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5.4: Light and Shadow

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    This lesson will help you learn and practice Light and Shadow. In Get the Basics, you'll get explanations and photos to build understanding. In Explore, you'll find additional online resources to learn more. It's important to review and learn from these resources also! You'll have opportunities to practice in Build Your Skills. Finally, answer the questions in Record Your Findings at the end of this topic. Be sure to include information you learned from the Explore resources.

    Get the Basics

    So far, you've learned how important light and shadows are to photos. Sometimes, however, mixing light and shadow can create too much variation between the two. The result can be a problem. In this example of a child inside a window with sunlight coming through the blinds, the shadows and bright stripes of sunlight make it difficult to see the child. Also, notice that the stripes of sunlight on the child's face are blown out.

    child with sun coming through the blinds

    In this next example, the sunlit carpet to the left of the dog and the bright base of the office chair draw your eye away from the dog. The dog's bone is partly hidden in shadow, and the tip of the dog's nose is also hidden in shadow. There is something on the carpet at the tip of the dog's left front paw, but it's hard to tell what it is.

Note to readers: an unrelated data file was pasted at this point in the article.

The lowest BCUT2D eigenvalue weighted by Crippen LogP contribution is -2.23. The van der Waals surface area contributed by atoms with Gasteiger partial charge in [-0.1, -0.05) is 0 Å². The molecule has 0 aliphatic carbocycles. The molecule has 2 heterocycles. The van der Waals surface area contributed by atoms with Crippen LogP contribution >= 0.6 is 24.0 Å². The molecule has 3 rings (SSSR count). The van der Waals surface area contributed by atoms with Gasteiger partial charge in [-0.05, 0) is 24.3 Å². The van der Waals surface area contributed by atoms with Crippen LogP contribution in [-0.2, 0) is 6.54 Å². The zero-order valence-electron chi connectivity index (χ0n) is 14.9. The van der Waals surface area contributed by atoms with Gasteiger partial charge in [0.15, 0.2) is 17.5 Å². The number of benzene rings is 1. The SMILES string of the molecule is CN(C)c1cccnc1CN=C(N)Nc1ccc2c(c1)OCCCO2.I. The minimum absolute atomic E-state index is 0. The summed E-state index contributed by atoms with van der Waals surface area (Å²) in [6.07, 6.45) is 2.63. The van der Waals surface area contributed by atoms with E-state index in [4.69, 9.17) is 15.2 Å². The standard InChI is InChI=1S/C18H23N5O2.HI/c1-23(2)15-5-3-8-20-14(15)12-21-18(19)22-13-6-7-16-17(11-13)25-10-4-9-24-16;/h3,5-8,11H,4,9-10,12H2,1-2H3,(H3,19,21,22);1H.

dog lying in the sun

    While the examples above show how light and shadow interactions can create problems, there are times that using light and shadow interactions can create interesting photos. Sometimes, the shadows themselves can take over and become the subjects of the photos. Here are a few to get you thinking about what's possible.

    1. The rippling of the water creates an interesting shadow design on the stones and leaf.

    yellow leaf under rippled water

    2. An off-photo bird casts a frightening shadow behind the running figure.

    running from the bird shadow


    Learn more about how light and shadow interactions can create interesting photos at Eight Great Ways to Include Shadows In Your Pictures from DIY Photography:

    Now explore effective light and shadow photography at these two sites:

    35 Beautiful Examples of Shadow Photography from Smashing Hub:

    Great Examples of the Use of Light and Shadow:

    Build Your Skills

    To build your light and shadow skills, you're going to shoot two sets of four or more photos. In the first set, shoot examples of subjects with light and shadows interacting to create too much variation between the two. In the second set, try to shoot photos in which the shadows become the subjects.

    Review your light and shadow photos. Select two photos from each set. Share your photos with your teacher, and be prepared to discuss how they show what you’ve learned. Download your photos to a computer to keep them for the portfolio you’ll create in the end-of-course final project.

    Record Your Findings

    • What can be an unwanted effect of mixing light and shadows?
    • For your first set of selected photos, describe how light and shadows interact to create too much variation between the two.
    • For your second set of selected photos, describe how the shadows are actually the subjects.


    Image Reference Attributions

    [Figure 1]

    Credit: Bill H-D; December 27, 2005

    [Figure 2]

    Credit: Kristin N.; July 21, 2005

    [Figure 3]

    Credit: John Gateley; October 5, 2013

    [Figure 4]

    Credit: zev; February 12, 2012

    This page titled 5.4: Light and Shadow is shared under a CK-12 license and was authored, remixed, and/or curated by CK-12 Foundation via source content that was edited to the style and standards of the LibreTexts platform; a detailed edit history is available upon request.

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